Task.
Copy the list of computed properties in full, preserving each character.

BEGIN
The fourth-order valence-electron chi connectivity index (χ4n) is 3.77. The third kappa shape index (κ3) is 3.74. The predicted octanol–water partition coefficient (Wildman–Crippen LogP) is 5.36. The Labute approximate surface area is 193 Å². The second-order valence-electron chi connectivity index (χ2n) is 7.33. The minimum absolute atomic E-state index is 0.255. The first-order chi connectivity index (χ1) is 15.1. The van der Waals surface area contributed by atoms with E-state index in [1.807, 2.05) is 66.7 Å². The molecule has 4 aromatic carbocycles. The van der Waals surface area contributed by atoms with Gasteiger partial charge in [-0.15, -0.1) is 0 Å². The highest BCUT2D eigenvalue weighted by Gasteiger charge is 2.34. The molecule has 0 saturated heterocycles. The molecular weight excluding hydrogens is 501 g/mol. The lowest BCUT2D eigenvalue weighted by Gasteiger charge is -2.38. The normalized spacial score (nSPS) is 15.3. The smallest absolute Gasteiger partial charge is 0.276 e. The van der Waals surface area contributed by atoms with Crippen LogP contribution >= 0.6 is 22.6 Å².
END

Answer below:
The fourth-order valence-electron chi connectivity index (χ4n) is 3.77. The third kappa shape index (κ3) is 3.74. The predicted octanol–water partition coefficient (Wildman–Crippen LogP) is 5.36. The Labute approximate surface area is 193 Å². The second-order valence-electron chi connectivity index (χ2n) is 7.33. The minimum absolute atomic E-state index is 0.255. The first-order chi connectivity index (χ1) is 15.1. The van der Waals surface area contributed by atoms with E-state index in [1.807, 2.05) is 66.7 Å². The molecule has 4 aromatic carbocycles. The van der Waals surface area contributed by atoms with Gasteiger partial charge in [-0.15, -0.1) is 0 Å². The highest BCUT2D eigenvalue weighted by Gasteiger charge is 2.34. The molecule has 0 saturated heterocycles. The molecular weight excluding hydrogens is 501 g/mol. The lowest BCUT2D eigenvalue weighted by Gasteiger charge is -2.38. The normalized spacial score (nSPS) is 15.3. The smallest absolute Gasteiger partial charge is 0.276 e. The van der Waals surface area contributed by atoms with Crippen LogP contribution >= 0.6 is 22.6 Å².